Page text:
My reader’s most recent postcard shows the garishly colored, unpeopled lobby of the Menger Hotel in San Antonio, “A Texas Tradition Since 1859.” The card probably dates from the nineteen-seventies. Jay’s son is a drummer in a band, and he informs me of their upcoming club appearance in Houston, and concludes:
“I have begun A Dance to the Music of Time for the 6th (or 7th) time. The cover has come off the book but I have repaired it with electrical tape.”
That’s it, almost Twitter-worthy. And I like the idea of a book falling apart from repeated non-readings, and envy his venture into Anthony Powell’s twelve-volume comedy, an old favorite of mine.
From childhood, the American photographer Walker Evans (1903-1975) collected postcards. More than nine thousand of them, most dating from 1900 to 1930, are preserved in the Walker Evans Archive in the Metropolitan Museum of Art. In 2009, Jeff L. Rosenheim, a curator in the Met’s photography department, published Walker Evans and the Picture Postcard, reproducing hundreds of cards from the collection, some of the postcard-format photographs taken by Evans, and three of his essays and a lecture on the subject. Noting that Evans started his collection at the age of twelve, Rosenheim writes:
“What appealed to the nascent photographer were the cards’ vernacular subjects, the simple, unvarnished, `artless’ quality of the pictures and the generic, uninflected, mostly frontal style that he would later borrow for his own work with the camera.”
Valuing “artlessness” readily turns into a trivial taste for “camp” and other sorts of kitsch, but I don’t sense that in Evans. His documentary sense is too refined for aesthetic slumming. In an article he published in the January 1962 issue of Fortune, Evans writes: “The very essence of quotidian U.S. city life got itself recorded, quite inadvertently, on the picture postcards of fifty years ago.” He refers to postcards as “honest, direct little pictures.” In “Lyric Documentary,” a lecture Evans gave at Yale in 1964, he fashions a fanciful tradition under that heading that includes Leonardo da Vinci, Andreas Vesalius, William Blake, Audubon, Honoré Daumier, Eugène Atget, Mathew Brady, James Joyce, Edward Hopper, picture postcards and his own photographs. Best of all, Evans cites a passage from Nabokov’s final novel in Russian, The Gift (1938), translated into English by the author, his son Dmitri and Michael Scammell, and published in 1963. Evans reads three paragraphs, including a passage in which the protagonist, Fyodor Godunov-Cherdyntsev, is “gladdened by the wonderful poetry of the railroad bank,” the grass, the bees, the butterflies. Fyodor muses:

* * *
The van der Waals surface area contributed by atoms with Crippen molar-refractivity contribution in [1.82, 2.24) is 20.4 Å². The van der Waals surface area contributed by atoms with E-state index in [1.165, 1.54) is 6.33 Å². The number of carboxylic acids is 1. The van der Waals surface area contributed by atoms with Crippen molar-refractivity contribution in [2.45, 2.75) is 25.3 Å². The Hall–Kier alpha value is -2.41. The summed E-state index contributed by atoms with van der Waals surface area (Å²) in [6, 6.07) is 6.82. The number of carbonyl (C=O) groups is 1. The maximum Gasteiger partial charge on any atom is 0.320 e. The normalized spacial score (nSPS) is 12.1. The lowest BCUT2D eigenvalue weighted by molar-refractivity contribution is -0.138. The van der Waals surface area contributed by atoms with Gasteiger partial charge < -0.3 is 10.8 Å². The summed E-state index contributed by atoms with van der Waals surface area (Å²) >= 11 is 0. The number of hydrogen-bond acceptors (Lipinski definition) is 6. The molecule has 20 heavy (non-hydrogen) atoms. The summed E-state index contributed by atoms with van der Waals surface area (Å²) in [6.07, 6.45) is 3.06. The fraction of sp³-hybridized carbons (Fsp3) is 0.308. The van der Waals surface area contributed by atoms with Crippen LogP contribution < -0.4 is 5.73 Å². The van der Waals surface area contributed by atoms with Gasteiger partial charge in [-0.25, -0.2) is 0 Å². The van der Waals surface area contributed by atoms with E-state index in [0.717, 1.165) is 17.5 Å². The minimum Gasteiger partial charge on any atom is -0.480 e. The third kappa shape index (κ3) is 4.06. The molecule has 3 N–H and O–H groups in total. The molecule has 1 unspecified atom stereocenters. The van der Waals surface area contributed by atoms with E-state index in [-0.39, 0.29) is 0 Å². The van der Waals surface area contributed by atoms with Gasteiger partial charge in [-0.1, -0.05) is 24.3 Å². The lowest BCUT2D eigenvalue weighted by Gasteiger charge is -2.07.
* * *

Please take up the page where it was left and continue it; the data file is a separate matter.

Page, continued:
“Where shall I put all these gifts with which the summer morning rewards me, and only me? Save them up for future books? Use them immediately for a practical handbook called `How to be Happy?’ Or, getting deeper, to the bottom of things, understand what is concealed behind all this: behind the play, the sparkle, the thick green greasepaint of the foliage?
“For there really is something—there is something! And one wants to offer thanks, but there is no one to thank.”
Evans comments: “That I call lyric documentary writing. That is the frame of mind, and that is the psychology of it, and Nabokov is full of it, as you probably know.”